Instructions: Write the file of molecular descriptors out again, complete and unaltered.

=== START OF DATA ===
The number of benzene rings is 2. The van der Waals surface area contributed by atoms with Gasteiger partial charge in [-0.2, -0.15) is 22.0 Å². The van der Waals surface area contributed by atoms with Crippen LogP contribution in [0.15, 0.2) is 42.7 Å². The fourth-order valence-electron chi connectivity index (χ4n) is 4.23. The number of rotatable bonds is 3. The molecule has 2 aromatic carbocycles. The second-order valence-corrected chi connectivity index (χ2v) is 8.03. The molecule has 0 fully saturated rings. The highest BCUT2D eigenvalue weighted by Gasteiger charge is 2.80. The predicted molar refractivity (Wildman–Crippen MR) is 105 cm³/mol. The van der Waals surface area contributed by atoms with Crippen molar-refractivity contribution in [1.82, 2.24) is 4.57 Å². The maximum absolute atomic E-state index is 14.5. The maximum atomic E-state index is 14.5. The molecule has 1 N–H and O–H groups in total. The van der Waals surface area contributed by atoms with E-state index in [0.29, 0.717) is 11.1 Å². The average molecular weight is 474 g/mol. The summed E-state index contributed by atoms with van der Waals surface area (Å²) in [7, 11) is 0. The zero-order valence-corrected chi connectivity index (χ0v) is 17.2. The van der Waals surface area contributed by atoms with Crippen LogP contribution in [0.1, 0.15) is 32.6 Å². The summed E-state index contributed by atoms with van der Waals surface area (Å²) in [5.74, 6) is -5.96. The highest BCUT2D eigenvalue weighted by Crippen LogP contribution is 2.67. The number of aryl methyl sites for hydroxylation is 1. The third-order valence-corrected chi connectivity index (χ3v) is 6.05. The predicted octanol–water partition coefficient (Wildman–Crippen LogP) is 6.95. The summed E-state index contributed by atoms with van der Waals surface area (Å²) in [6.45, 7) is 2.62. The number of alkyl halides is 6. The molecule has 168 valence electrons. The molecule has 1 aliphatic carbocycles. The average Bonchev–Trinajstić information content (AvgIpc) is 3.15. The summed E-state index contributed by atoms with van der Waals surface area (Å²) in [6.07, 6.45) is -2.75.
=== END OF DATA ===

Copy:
The number of benzene rings is 2. The van der Waals surface area contributed by atoms with Gasteiger partial charge in [-0.2, -0.15) is 22.0 Å². The van der Waals surface area contributed by atoms with Crippen LogP contribution in [0.15, 0.2) is 42.7 Å². The fourth-order valence-electron chi connectivity index (χ4n) is 4.23. The number of rotatable bonds is 3. The molecule has 2 aromatic carbocycles. The second-order valence-corrected chi connectivity index (χ2v) is 8.03. The molecule has 0 fully saturated rings. The highest BCUT2D eigenvalue weighted by Gasteiger charge is 2.80. The predicted molar refractivity (Wildman–Crippen MR) is 105 cm³/mol. The van der Waals surface area contributed by atoms with Crippen molar-refractivity contribution in [1.82, 2.24) is 4.57 Å². The maximum absolute atomic E-state index is 14.5. The maximum atomic E-state index is 14.5. The molecule has 1 N–H and O–H groups in total. The van der Waals surface area contributed by atoms with E-state index in [0.29, 0.717) is 11.1 Å². The average molecular weight is 474 g/mol. The summed E-state index contributed by atoms with van der Waals surface area (Å²) in [7, 11) is 0. The zero-order valence-corrected chi connectivity index (χ0v) is 17.2. The van der Waals surface area contributed by atoms with Crippen LogP contribution in [0.1, 0.15) is 32.6 Å². The summed E-state index contributed by atoms with van der Waals surface area (Å²) in [5.74, 6) is -5.96. The highest BCUT2D eigenvalue weighted by Crippen LogP contribution is 2.67. The number of aryl methyl sites for hydroxylation is 1. The third-order valence-corrected chi connectivity index (χ3v) is 6.05. The predicted octanol–water partition coefficient (Wildman–Crippen LogP) is 6.95. The summed E-state index contributed by atoms with van der Waals surface area (Å²) in [6.45, 7) is 2.62. The number of alkyl halides is 6. The molecule has 168 valence electrons. The molecule has 1 aliphatic carbocycles. The average Bonchev–Trinajstić information content (AvgIpc) is 3.15. The summed E-state index contributed by atoms with van der Waals surface area (Å²) in [6.07, 6.45) is -2.75.